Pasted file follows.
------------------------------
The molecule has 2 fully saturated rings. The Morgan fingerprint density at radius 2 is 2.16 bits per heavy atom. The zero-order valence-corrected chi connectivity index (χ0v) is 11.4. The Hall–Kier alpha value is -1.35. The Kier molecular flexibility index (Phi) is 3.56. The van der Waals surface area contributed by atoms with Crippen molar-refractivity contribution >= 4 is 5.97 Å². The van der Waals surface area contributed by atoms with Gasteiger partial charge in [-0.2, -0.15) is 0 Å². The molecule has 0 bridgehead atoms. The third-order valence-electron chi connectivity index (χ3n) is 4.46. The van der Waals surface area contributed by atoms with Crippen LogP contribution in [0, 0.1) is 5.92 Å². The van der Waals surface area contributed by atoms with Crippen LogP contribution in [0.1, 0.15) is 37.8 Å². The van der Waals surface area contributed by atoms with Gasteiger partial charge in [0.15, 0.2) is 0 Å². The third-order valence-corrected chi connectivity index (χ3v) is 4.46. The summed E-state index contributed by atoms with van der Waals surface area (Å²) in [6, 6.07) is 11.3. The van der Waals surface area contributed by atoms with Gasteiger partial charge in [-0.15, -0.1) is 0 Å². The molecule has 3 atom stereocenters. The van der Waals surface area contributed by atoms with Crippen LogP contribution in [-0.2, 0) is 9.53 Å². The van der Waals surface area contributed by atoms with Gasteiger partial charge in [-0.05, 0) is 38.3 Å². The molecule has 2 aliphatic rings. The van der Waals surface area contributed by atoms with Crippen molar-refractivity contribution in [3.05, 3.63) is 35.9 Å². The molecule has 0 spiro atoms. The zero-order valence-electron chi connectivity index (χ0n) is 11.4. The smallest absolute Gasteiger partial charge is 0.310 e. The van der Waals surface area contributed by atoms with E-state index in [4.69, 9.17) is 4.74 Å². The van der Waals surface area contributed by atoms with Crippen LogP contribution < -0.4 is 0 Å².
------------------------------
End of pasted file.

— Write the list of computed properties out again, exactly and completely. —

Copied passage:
The molecule has 2 fully saturated rings. The Morgan fingerprint density at radius 2 is 2.16 bits per heavy atom. The zero-order valence-corrected chi connectivity index (χ0v) is 11.4. The Hall–Kier alpha value is -1.35. The Kier molecular flexibility index (Phi) is 3.56. The van der Waals surface area contributed by atoms with Crippen molar-refractivity contribution >= 4 is 5.97 Å². The van der Waals surface area contributed by atoms with Gasteiger partial charge in [-0.2, -0.15) is 0 Å². The molecule has 0 bridgehead atoms. The third-order valence-electron chi connectivity index (χ3n) is 4.46. The van der Waals surface area contributed by atoms with Crippen LogP contribution in [0, 0.1) is 5.92 Å². The van der Waals surface area contributed by atoms with Crippen LogP contribution in [0.1, 0.15) is 37.8 Å². The van der Waals surface area contributed by atoms with Gasteiger partial charge in [0.15, 0.2) is 0 Å². The third-order valence-corrected chi connectivity index (χ3v) is 4.46. The summed E-state index contributed by atoms with van der Waals surface area (Å²) in [6, 6.07) is 11.3. The van der Waals surface area contributed by atoms with Gasteiger partial charge in [-0.15, -0.1) is 0 Å². The molecule has 3 atom stereocenters. The van der Waals surface area contributed by atoms with Crippen LogP contribution in [-0.2, 0) is 9.53 Å². The van der Waals surface area contributed by atoms with Gasteiger partial charge in [-0.05, 0) is 38.3 Å². The molecule has 2 aliphatic rings. The van der Waals surface area contributed by atoms with Crippen molar-refractivity contribution in [3.05, 3.63) is 35.9 Å². The molecule has 0 spiro atoms. The zero-order valence-electron chi connectivity index (χ0n) is 11.4. The smallest absolute Gasteiger partial charge is 0.310 e. The van der Waals surface area contributed by atoms with E-state index in [4.69, 9.17) is 4.74 Å². The van der Waals surface area contributed by atoms with Crippen LogP contribution < -0.4 is 0 Å².